Upper bound for the number of nonzero coefficients. Default is 50e3 because, for large data sets, computational burden may be heavy for models with a large number of nonzero coefficients.


Whether to warn if some models may not have reached a minimum. Default is TRUE.


Number of cores used. Default doesn't use parallelism. You may use nb_cores.


Arguments passed on to COPY_biglasso_main


The smallest value for lambda, as a fraction of lambda.max. Default is .0001 if the number of observations is larger than the number of variables and .001 otherwise.


Convergence threshold for inner coordinate descent. The algorithm iterates until the maximum change in the objective after any coefficient update is less than eps times the null deviance. Default value is 1e-5.


Maximum number of iterations. Default is 1000.


Deprecated. Now always return all models.


This is a modified version of one function of package biglasso. It adds the possibility to train models with covariables and use many types of FBM (not only double ones). Yet, it only corresponds to screen = "SSR" (Sequential Strong Rules).

Also, to remove the choice of the lambda parameter, we introduce the Cross-Model Selection and Averaging (CMSA) procedure:

  1. This function separates the training set in K folds (e.g. 10).

  2. In turn,

    • each fold is considered as an inner validation set and the others (K - 1) folds form an inner training set,

    • the model is trained on the inner training set and the corresponding predictions (scores) for the inner validation set are computed,

    • the vector of scores which maximizes log-likelihood is determined,

    • the vector of coefficients corresponding to the previous vector of scores is chosen.

  3. The K resulting vectors of coefficients are then averaged into one final vector of coefficients.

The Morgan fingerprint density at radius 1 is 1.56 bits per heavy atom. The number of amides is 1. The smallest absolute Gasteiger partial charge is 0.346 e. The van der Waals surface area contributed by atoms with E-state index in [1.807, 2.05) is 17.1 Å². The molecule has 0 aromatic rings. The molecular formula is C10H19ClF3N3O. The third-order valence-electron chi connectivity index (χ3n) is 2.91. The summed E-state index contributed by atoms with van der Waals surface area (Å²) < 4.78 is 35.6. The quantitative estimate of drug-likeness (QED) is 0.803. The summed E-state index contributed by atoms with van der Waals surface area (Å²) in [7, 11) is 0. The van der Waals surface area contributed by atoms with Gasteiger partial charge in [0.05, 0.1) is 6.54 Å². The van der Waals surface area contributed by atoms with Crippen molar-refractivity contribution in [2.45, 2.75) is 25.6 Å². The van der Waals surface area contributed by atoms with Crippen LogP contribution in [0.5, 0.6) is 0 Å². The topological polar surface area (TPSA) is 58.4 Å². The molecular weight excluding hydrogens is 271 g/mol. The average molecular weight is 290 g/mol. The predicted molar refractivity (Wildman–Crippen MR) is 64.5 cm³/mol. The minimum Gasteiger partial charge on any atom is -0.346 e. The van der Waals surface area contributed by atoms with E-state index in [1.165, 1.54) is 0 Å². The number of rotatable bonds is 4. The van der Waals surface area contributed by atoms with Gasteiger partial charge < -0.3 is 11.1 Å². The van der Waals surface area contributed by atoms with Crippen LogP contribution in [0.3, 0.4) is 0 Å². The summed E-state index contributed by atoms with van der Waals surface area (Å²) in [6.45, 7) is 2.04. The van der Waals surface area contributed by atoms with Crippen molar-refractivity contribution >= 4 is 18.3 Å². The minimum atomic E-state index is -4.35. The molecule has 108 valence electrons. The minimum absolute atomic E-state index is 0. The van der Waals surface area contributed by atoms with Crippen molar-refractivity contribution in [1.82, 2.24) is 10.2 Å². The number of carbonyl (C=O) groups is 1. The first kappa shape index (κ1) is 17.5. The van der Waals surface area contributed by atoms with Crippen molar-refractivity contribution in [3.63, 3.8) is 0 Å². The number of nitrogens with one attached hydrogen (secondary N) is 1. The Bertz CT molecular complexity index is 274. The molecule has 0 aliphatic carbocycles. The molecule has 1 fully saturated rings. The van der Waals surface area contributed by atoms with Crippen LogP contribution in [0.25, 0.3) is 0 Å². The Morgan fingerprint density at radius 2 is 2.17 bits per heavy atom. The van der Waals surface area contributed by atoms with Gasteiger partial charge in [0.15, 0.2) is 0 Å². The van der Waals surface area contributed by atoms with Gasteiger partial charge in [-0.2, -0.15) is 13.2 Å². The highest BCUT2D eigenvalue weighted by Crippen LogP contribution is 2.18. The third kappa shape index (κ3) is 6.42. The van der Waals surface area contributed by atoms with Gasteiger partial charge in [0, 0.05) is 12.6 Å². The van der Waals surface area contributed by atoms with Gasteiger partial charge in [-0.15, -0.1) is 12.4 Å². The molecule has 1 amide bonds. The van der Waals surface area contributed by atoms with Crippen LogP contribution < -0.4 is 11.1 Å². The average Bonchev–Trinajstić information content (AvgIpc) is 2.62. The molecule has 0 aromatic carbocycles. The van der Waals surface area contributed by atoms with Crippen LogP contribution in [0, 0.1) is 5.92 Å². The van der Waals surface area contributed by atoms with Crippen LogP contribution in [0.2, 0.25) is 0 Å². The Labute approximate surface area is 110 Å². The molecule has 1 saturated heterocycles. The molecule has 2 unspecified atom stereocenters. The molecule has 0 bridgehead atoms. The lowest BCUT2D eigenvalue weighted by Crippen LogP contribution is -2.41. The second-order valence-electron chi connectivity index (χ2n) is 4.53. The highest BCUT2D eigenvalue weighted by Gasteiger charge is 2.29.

Return an object of class big_sp_list (a list of length(alphas) x K) that has 3 methods predict, summary and plot.


Tibshirani, R., Bien, J., Friedman, J., Hastie, T., Simon, N., Taylor, J. and Tibshirani, R. J. (2012), Strong rules for discarding predictors in lasso-type problems. Journal of the Royal Statistical Society: Series B (Statistical Methodology), 74: 245-266. doi: 10.1111/j.1467-9868.2011.01004.x.

Zeng, Y., and Breheny, P. (2017). The biglasso Package: A Memory- and Computation-Efficient Solver for Lasso Model Fitting with Big Data in R. doi: 10.32614/RJ-2021-001.

Privé, F., Aschard, H., and Blum, M. G.B. (2019). Efficient implementation of penalized regression for genetic risk prediction. Genetics, 212: 65-74. doi: 10.1534/genetics.119.302019.

See Also




# simulating some data
N <- 230
M <- 730
X <- FBM(N, M, init = rnorm(N * M, sd = 5))
y01 <- as.numeric((rowSums(X[, 1:10]) + 2 * rnorm(N)) > 0)
covar <- matrix(rnorm(N * 3), N)

ind.train <- sort(sample(nrow(X), 150))
ind.test <- setdiff(rows_along(X), ind.train)

# fitting model for multiple lambdas and alphas
test <- big_spLogReg(X, y01[ind.train], ind.train = ind.train,
                     covar.train = covar[ind.train, ],
                     alphas = c(1, 0.1), K = 3, warn = FALSE)

# peek at the models
summary(test, sort = TRUE)
summary(test, sort = TRUE)$message

# prediction for other data -> only the best alpha is used
summary(test, best.only = TRUE)
pred <- predict(test, X, ind.row = ind.test, covar.row = covar[ind.test, ])
AUC(pred, y01[ind.test])
qplot(pred, fill = as.logical(y01[ind.test]),
      geom = "density", alpha = I(0.4)) +
  labs(fill = "Case?") +
  theme_bigstatsr() +
  theme(legend.position = c(0.52, 0.8))

bigstatsr documentation built on Oct. 14, 2022, 9:05 a.m.